Having the ability to analyse data and present the findings in a concise and persuasive way can be incredibly useful and will serve your child well in exams and assessments of all kinds. Analytical skills cover a wide range of areas, including communication, creativity, critical thinking, research and the ability to see ‘the bigger picture’ and to spot systematic trends and connections. So, how can your child hone them as exam season approaches?
The importance of reading is well documented; however, your child can get even more out of the process through active reading. In other words, consciously seeking out specific information in what they are reading, rather than scanning the page to look at the words. Looking at a chapter of a book to answer some pre-set comprehension-style questions, for example, will help your child to retain the information and motivate them to read to the end to find out the answers. Use what they have read so you can discuss this shortly after– what they liked or disliked, what they were surprised to learn and what they think might happen next.
Fun with numbers
Step away from the textbook to discover maths in the real world. Depending on the age of your child, you could set them number-related challenges such as working out the area or volume of items around the house. Alternatively, you can give them a budget and ask them to plan the weekly food shop. Can they help you map out a car journey or work out the most fuel-efficient route for your drive to school or work?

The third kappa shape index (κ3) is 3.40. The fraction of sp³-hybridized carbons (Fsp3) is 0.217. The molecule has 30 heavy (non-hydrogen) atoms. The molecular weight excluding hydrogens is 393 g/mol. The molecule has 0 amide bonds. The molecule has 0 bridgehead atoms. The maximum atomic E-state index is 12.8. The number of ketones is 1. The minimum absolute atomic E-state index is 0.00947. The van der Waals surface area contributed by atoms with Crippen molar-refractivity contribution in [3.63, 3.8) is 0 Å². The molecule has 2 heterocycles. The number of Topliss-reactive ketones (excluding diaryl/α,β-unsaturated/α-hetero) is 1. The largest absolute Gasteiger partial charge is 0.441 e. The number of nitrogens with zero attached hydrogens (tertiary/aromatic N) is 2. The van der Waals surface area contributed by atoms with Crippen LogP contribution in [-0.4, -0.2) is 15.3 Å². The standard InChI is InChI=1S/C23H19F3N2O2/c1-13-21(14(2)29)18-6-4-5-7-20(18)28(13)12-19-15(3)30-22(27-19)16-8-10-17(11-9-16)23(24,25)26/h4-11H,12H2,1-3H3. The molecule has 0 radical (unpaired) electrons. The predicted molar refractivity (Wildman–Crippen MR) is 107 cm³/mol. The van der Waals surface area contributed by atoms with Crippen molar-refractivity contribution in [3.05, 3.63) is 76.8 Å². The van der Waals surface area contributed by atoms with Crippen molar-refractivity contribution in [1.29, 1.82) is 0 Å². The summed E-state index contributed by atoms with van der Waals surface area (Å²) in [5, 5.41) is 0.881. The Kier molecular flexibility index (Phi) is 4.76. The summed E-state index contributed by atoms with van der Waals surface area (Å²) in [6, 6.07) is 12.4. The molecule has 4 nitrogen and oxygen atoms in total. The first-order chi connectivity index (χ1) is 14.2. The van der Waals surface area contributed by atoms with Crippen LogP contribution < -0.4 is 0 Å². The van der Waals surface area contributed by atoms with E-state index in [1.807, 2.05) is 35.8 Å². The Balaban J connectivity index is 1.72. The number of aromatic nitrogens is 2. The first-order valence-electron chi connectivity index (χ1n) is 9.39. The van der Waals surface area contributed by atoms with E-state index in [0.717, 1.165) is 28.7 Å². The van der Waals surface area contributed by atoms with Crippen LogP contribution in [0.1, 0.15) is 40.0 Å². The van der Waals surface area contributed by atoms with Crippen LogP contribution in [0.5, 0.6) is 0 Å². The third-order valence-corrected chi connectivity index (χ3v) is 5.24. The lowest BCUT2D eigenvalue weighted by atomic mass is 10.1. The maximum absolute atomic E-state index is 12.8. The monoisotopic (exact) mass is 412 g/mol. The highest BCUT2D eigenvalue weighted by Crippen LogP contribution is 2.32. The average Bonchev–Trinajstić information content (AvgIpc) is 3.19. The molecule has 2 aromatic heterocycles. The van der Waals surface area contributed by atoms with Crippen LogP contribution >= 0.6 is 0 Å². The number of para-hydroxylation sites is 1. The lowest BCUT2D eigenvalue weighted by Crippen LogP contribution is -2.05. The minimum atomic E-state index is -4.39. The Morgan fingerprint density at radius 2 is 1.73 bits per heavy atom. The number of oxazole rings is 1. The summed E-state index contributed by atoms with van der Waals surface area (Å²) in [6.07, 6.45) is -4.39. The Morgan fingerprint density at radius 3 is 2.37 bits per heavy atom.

Allow plenty of time for your child to enjoy time away from their books. This not only refreshes the brain, but also provides new opportunities for analytical thinking. By finding some enjoyable brain games i.e. riddles or word puzzles, challenging your child to build a model, make up fun experiments and indulge in pretend play, you enable them to discover more about the world on their own. Don’t jump in to help too soon – let them explore and to get it wrong a few times as they work out what to do.
As seen in the active reading tip above, discussing what your child has learned is a great way to foster enthusiasm and cement facts in their mind. Hold informal discussions to fully debate any issues involved, or to talk about what they like and dislike about a story or found easy or hard to understand in their current studies. Make sure everyone keeps an open mind in the discussion and try not to belittle or shut down anyone’s contribution. If you feel someone is wrong, encourage them to explain their point of view to you and then offer your own thoughts in return. You might even learn something from your child in doing so!
Encourage your child to avoid taking everything they see at face value, especially when related to social media. Social Media is a place where anyone can upload posts, memes, videos and messages that can then be read by anyone else, unchecked and unchallenged. If they see a competition, for example, offering prizes beyond their wildest dreams, discuss with them that they may not and the likely motives of the person uploading the offer. Could it be a scam designed to extract their personal data or an advertisement aimed at increasing the audience for a certain person or brand?